English courses at the University of Toronto offer a distinctive sense of community, as they aim to foster opportunities both to listen and to be heard. The Department of English expects regular, prompt attendance in all courses and active participation when appropriate. Lectures and in-class discussions provide the foundation and context for all written assignments and other forms of evaluation. By promoting both oral and written proficiency, the English program offers students a set of broadly effective professional and social skills. Regular attendance and informed participation demonstrate a commitment to fellow students and to the ideal of a shared educational experience.

Active participation in ENG328Y is necessary. Students are expected to contribute regularly and constructively to class discussion, at a rate of at least one in-class comment per week. If you find that you are falling below this rate, or if you are simply more comfortable expressing yourself in writing, you may make your contribution to the weekly Quercus discussion threads (individual posts should be approximately 200 words in length, and may be on any topic related to that week’s assigned reading; they are due at the end of each week on Sunday at midnight).


Students with diverse learning styles and needs are welcome in this course. In particular, if you have a disability/health consideration that may require accommodations, please feel free to approach me and/or Accessibility Services at (416) 978 8060; accessibility.utoronto.ca.


The University of Toronto treats cases of academic misconduct very seriously. Academic integrity is a fundamental value of learning and scholarship at the UofT. Participating honestly, respectfully, responsibly, and fairly in this academic community ensures that your UofT degree is valued and respected as a true signifier of your individual academic achievement.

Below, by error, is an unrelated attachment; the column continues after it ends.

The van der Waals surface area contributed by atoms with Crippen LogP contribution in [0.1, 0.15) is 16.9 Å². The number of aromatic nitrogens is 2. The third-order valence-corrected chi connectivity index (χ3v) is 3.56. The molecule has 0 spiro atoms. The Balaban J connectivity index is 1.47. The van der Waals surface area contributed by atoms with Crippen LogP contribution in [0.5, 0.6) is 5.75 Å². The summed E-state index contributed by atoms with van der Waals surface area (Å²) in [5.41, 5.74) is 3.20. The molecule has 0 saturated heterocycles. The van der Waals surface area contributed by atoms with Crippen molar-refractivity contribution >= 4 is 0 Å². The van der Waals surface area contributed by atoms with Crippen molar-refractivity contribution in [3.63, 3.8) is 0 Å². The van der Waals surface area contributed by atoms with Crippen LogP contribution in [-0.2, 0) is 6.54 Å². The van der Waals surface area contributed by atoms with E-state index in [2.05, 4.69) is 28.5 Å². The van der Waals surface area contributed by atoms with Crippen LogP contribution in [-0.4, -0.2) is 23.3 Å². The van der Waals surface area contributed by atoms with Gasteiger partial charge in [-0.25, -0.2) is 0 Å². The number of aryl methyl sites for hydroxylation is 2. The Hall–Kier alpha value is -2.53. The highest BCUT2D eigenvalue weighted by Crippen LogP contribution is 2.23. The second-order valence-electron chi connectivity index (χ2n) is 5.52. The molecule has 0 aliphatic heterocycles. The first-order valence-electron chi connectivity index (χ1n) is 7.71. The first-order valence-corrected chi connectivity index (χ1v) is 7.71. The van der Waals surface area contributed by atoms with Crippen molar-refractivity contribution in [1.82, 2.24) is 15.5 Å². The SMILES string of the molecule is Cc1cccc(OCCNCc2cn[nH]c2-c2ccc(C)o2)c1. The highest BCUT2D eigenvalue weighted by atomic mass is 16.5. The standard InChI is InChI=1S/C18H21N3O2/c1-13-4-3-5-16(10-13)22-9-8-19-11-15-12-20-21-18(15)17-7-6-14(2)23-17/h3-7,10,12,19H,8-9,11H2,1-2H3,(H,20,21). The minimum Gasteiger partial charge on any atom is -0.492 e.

The University of Toronto’s Code of Behaviour on Academic Matters outlines the behaviours that constitute academic misconduct, the processes for addressing academic offences, and the penalties that may be imposed. You are expected to be familiar with the contents of this document. Potential offences include, but are not limited to the following.

In papers and assignments:

  • Using someone else’s ideas or words without appropriate acknowledgement
  • Submitting your own work in more than one course without the permission of the instructor
  • Making up sources or facts.
  • Obtaining or providing unauthorized assistance on any assignment (this includes working in groups on assignments that are supposed to be individual work)

On tests and exams:

  • Using or possessing any unauthorized aid, including a cell phone
  • Looking at someone else’s answers
  • Letting someone else look at your answers
  • Misrepresenting your identity
  • Submitting an altered test for re-grading


  • Falsifying or altering any documentation required by the University, including (but not limited to) doctor’s notes
  • Falsifying institutional documents or grades

All suspected cases of academic dishonesty will be investigated following the procedures outlined in the Code of Behaviour on Academic Matters. If you have any questions about what is or is not permitted in this course, please do not hesitate to contact me. If you have questions about appropriate research and citation methods, you are expected to seek out additional information from me or other available campus resources like the College Writing Centres, the Academic Success Centre, or the U of T Writing Website.

Communication Policy

My preferred method of contact is via e-mail. I will respond to e-mails within 24 hours, though I generally will not respond to e-mails sent on weekends until the following Monday.

Additional Notes

This syllabus is subject to change. Because of this, you are encouraged to consult this web page throughout the year, rather than printing it off.
Your remaining in this class constitutes acceptance of the conditions outlined in this syllabus.
Please be aware that we will discuss sensitive issues in the course, related to topics such as race, gender, sexual orientation, and politics.